A handful of students, lecturers and members of the public answered a call by the University Student Council (KSU) on Wednesday to protest against the construction of an 11-storey hotel outside the University.

The hotel is set to be built on the site that used to host the Mireva bookshop, which sold textbooks and academic literature to students and university staff and photocopied millions of papers for years before shutting down some years ago.

Over 80 people, made up of lecturers, students and members of NGOs gathered at the university's main square, known as the quadrangle. 

Photo: Jonathan Borg.Photo: Jonathan Borg.

Developer Mark Agius, known in his native Gozo as 'Ta’ Dirjanu’ and who has previously partnered with Gozitan developer Joseph Portelli, is asking the PA (through application 05079/22) for a permit to add another floor to the building, despite having already secured an additional two floors over-and-above the permitted maximum for the area in his original planning application.

The proposed development is located just outside the gates of the University of Malta campus, which is a residential area designed as a Student Housing Area by local plans.

No bookshop left on campus

Speaking during the protest, university lecturer Kurt Borg said Mireva, back when it was open, was more than just a bookshop.

"It was a place to explore new publications and new ideas, and discuss such ideas with friends and strangers," he said.

"It is a tragedy that our own university is left without one bookshop."

There is now not a single shop at the University of Malta campus which sells books, after the last bookshop in the area, an Agenda Bookstore outlet, closed down last November. 

A University of Malta spokesperson told Times of Malta last week that most students "have other options" nowadays to buy books, saying many opted to do so on online bookstore Book Depository. 

No bookstore is planned for campus in the foreseeable future, the spokesperson added. 

When the news of the development broke out, Borg stuck a section of a popular Maltese poem, with his own personal twist.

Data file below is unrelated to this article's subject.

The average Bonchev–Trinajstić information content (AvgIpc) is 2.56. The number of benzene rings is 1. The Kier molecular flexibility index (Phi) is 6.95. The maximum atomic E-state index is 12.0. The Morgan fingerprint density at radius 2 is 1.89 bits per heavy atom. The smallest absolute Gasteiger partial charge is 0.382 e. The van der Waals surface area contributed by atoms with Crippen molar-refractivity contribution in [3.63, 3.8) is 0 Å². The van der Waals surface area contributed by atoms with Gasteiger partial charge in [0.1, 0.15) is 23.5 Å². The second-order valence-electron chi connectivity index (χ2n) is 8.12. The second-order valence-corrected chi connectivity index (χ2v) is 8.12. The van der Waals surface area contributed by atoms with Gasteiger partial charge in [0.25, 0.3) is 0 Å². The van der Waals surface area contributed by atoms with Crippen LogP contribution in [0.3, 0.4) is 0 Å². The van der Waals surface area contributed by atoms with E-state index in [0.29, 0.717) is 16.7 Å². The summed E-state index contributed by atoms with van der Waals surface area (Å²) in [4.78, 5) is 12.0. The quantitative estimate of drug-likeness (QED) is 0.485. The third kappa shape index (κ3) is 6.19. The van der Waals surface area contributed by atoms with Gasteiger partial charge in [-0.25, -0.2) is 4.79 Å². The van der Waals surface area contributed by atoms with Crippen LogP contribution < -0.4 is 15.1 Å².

Borg hung a section of Immanuel Mifsud’s environmental poem, Aqta’ Fjura u Ibni Kamra [pick a flower and build aroom], next to the PA application permit, and apologised to the poet for adding a different line. 

The Mireva bookshop, just outside the university grounds, is set to become a hotel. Photo: Jonathan Borg.The Mireva bookshop, just outside the university grounds, is set to become a hotel. Photo: Jonathan Borg.

He said the news of the development came shortly after the University's budget will be reduced by €1.1 million, as part of the government's spending review. 

"All this is unacceptable and as lecturers and academics we must make our voices heard and be more active against partisan and overdevelopment."

He appealed to students, lecturers and all to use their voices to speak out against the overdevelopment of the island. 

Are students the priority?

KSU President Alex Gaglione spoke out about the proposed development and also took a dig at the Campus Hub, the student village located just outside the Gateway building. 

The hub features student accommodation, some lecturing rooms and retail and food outlets.  

“Let’s look across the road and admit the fact that initially, we all looked at Campus Hub with a sense of awe, myself very much included," she said.

"But between €5 coffees, €800 rents, high-end food establishments: are students truly the target audience?”, she asked. 

She said it is abnormal that Malta’s tertiary educational institution does not have a bookshop in proximity. 

“In a nation of parrot-like thinkers, are students coming to university with a thirst to think, to learn, to challenge? Yet are students’ surroundings inspiring them to do so? I think not.”

'Nothing changes'

KSU Social Policy Officer Jeremy Mifsud called out how the “obscenity” in planning and development is a national problem and accused politicians of prioritising developers' interests.

"History, culture and aesthetic are given secondary priority," he said.

He said that he had spoken to a number of students and asked why they would not protest. 

“Because nothing changes,” was their reply, he said.

“I want this to be printed everywhere for politicians to see, this is the importance you have given to young people, young voters. These are the same people who gave you your chair of power.”

He said the culture of impunity and attitude of "business as usual" needs to change.

He appealed to the government and opposition to arrange the planning laws, to remove the "large loopholes" developers use to get what they want.

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